Stronger control measures for the synthetic drug BZP

Stronger control measures for the synthetic drug BZP

Outline of the Community (European Union) legislation about Stronger control measures for the synthetic drug BZP

Topics

These categories group together and put in context the legislative and non-legislative initiatives which deal with the same topic.

Justice freedom and security > Combating drugs

Stronger control measures for the synthetic drug BZP

Document or Iniciative

Council Decision 2008/206/JHA of 3 March 2008 on defining 1-benzylpiperazine (BZP) as a new psychoactive substance which is to be made subject to control measures and criminal provisions.

Summary

BZP (1-Benzylpiperazine) is a new psychoactive substance that acts as a stimulant on the central nervous system. It a purely recreational drug, with no established or recognised medical value, which is sold over the Internet and at ‘herbalists’ and ‘smart shops’.

The risks associated with the ingestion of this substance are still little known. That is why the Commission asked the Council – on the basis of a joint European Monitoring Centre for Drugs and Drug Addiction EMCDDA / Europol report – to measure its health and social risks via a risk assessment based on Council Decision 2005/387/JHA on the information exchange, risk-assessment and control of new psychoactive substances.

The BZP risk assessment exercise produced the following results: 13 Member States and Norway have reported seizures of BZP in quantities from 1 to 64 900 tablets. There is no evidence of an organised crime link.

BZP is a psychoactive substance. The risks associated with its use may include:

  • increased heart rate;
  • raised blood pressure;
  • restlessness and hyperactivity.

It may also have secondary effects, in the ‘down’ phase, that can last for up to 24 hours after the drug was taken. These can include:

  • vomiting and nausea;
  • headache and stomach ache;
  • loss of appetite;
  • anxiety and insomnia;
  • mood swings and irritability;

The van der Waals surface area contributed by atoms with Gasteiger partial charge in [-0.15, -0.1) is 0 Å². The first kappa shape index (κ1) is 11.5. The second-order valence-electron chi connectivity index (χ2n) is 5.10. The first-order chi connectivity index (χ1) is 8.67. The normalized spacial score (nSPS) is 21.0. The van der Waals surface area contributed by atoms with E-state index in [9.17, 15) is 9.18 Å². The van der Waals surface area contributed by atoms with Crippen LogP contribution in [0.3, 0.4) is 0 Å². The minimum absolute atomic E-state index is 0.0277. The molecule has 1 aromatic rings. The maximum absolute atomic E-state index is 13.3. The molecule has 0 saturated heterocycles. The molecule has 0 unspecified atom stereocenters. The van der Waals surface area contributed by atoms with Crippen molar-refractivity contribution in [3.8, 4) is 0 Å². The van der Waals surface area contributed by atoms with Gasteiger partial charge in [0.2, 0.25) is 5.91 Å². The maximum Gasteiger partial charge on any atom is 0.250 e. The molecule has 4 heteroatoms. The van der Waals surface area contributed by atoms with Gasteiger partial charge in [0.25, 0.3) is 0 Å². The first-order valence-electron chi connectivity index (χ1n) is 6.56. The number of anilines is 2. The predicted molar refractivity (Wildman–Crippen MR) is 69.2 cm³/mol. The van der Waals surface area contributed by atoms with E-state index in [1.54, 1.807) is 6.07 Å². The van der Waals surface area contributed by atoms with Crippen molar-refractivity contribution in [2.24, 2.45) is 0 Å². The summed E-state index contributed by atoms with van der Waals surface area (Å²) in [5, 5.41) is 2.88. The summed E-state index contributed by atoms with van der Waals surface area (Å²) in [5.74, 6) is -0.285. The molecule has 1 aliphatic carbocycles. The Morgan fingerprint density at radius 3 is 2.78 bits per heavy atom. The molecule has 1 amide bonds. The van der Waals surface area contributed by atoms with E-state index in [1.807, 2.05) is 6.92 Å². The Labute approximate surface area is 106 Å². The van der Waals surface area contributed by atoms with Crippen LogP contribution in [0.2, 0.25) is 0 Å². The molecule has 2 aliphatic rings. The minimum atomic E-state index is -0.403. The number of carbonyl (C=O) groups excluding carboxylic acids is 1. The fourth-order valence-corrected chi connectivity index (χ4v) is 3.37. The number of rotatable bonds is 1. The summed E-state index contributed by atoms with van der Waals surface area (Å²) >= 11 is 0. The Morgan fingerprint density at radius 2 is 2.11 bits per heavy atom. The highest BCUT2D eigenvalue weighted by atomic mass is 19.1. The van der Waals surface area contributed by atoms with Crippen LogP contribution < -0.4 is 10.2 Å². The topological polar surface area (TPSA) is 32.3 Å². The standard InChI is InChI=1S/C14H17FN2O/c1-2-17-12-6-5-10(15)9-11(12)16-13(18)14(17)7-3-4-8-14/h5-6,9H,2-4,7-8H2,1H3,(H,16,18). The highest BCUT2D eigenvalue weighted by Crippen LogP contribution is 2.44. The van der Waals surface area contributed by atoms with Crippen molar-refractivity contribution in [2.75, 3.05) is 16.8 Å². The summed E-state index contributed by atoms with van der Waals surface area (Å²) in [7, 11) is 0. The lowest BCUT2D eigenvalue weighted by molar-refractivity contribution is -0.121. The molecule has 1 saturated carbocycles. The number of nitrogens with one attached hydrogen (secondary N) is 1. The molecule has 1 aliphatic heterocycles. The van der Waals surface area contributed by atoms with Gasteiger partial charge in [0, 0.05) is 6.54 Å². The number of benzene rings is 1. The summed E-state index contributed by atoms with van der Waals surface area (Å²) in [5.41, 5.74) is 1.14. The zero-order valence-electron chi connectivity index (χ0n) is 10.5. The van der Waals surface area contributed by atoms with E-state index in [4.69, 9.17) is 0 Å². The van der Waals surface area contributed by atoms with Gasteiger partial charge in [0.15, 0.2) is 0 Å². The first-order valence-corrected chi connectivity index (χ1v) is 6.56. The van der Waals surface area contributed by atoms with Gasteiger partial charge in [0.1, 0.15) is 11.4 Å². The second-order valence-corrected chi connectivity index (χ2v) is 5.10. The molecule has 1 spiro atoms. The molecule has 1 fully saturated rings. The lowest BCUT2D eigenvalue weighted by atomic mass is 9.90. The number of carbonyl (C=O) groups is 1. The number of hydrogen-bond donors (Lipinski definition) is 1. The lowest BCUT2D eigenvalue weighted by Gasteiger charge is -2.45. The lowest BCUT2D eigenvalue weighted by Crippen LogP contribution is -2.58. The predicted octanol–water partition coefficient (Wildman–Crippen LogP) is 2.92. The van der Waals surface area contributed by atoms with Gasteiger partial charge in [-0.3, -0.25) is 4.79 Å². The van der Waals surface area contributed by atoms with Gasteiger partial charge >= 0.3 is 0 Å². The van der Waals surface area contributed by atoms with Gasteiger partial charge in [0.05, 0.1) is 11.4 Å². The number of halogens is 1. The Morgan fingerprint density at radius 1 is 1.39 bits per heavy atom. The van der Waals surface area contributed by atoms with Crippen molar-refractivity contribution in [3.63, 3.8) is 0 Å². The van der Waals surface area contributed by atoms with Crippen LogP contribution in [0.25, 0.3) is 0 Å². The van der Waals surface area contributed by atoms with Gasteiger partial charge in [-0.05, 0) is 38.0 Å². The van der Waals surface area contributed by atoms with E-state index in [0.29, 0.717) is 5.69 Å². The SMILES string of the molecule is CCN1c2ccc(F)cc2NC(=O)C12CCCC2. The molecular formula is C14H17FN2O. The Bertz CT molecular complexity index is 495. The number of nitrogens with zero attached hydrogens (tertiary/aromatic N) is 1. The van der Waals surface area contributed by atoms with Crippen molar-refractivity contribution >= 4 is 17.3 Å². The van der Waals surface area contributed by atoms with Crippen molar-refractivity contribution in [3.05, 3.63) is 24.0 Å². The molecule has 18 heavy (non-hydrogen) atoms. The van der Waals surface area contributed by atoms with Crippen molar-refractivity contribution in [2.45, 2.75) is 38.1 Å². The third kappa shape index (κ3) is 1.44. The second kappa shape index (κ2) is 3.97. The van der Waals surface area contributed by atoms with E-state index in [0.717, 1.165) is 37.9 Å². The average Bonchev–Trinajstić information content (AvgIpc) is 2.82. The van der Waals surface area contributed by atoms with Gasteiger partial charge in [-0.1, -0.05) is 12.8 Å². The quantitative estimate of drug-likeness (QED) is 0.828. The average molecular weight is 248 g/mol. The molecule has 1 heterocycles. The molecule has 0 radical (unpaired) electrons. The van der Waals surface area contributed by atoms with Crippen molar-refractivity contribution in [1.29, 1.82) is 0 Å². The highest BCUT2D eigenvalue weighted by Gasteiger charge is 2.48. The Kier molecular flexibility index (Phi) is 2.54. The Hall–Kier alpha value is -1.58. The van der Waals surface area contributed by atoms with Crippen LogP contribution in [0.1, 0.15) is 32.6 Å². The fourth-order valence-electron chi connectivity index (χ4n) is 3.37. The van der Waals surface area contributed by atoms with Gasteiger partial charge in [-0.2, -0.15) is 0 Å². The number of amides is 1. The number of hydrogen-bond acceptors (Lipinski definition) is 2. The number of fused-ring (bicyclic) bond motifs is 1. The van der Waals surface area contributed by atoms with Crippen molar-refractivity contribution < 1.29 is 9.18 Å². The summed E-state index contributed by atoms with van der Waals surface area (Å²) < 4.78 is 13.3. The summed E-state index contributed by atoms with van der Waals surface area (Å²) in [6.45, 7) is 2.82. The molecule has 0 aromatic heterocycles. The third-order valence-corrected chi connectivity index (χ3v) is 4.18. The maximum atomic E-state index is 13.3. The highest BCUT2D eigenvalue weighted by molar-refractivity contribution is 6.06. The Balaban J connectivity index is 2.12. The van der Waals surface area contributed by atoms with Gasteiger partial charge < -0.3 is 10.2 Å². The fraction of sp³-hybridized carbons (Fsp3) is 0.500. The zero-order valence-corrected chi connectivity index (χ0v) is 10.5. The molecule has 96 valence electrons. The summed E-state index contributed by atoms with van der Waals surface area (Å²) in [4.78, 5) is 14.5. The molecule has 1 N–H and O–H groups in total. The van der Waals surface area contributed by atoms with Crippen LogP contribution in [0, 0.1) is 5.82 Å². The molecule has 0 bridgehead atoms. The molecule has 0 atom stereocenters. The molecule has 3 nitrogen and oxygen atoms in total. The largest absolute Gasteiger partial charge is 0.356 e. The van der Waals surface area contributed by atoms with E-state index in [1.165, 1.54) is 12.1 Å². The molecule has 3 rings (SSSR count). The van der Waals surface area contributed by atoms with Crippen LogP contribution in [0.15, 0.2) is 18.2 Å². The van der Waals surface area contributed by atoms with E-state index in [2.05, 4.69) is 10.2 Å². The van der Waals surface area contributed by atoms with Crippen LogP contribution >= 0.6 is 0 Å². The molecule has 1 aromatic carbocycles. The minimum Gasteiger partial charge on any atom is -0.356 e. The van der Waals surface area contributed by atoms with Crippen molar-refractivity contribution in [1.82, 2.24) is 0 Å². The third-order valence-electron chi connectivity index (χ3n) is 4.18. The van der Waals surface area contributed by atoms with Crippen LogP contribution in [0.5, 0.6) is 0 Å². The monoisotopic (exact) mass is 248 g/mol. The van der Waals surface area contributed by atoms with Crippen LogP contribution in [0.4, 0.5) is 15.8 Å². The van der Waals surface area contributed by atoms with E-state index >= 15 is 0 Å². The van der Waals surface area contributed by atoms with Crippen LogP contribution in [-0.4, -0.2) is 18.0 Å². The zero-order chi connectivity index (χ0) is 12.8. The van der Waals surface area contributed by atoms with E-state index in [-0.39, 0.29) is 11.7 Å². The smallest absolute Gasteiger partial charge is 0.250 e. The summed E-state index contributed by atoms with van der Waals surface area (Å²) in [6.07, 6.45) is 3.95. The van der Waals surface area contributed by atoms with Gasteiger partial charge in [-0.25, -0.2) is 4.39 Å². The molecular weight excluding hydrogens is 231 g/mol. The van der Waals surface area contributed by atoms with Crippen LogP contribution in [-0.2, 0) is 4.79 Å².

• strange thoughts;
  • confusion;
  • palpitations and trembling.

The effects of using BZP are still largely unproven. Although clinical reports tend to establish a link between BZP and seizures, this conclusion is based on a very small number of cases, in which moreover the BZP was detected in post mortem specimens and its role in the death could not be determined since other factors were involved.

The risk assessment report reveals the lack of conclusive scientific proof establishing the global risks of this new substance. To be on the safe side, however, given that it does represent a health risk, it would be wise to make it subject to control and to take appropriate measures.

Final provisions

The Member States are required to make BZP subject to the control measures and criminal penalties provided under their national laws in accordance with the obligations imposed by the 1971 United Nations Convention on psychotropic substances.

Background

A number of initiatives have already been taken. The EMCDDA risk assessment concluded that the use of BZP can result in health problems whose long-term effects are still unknown. Based on this finding, the Commission wants to have BZP made subject to control measures, as provided by the UN Convention on psychotropic substances. This proposal also takes account of the data that have been collected as a result of the new psychoactive substances risk assessment procedure.

Council Decision 2005/387/JHA of 10 May 2005 provides for a three-step procedure for placing this type of substance under control. The first step is to draw up a report collating all available information on BZP. This assessment was carried out by the EMCDDA and Europol before being submitted to the Council on 22 February 2007. The Council responded by asking for a more extensive study of the risks associated with BZP, to be conducted by:

  • the extended scientific committee of the EMCDDA;
  • the Commission;
  • Europol;
  • the European Medicines Agency (EMEA).

References

Act Entry into force – Date of expiry Deadline for transposition in the Member States Official Journal
Decision 2008/206/JHA 8.3.2008 OJ L 63 of 7.3.2008

Related Acts

Council Decision 2005/387/JHA of 10 May 2005 on the information exchange, risk-assessment and control of new psychoactive substances [Official Journal L 127 of 20.5.2005].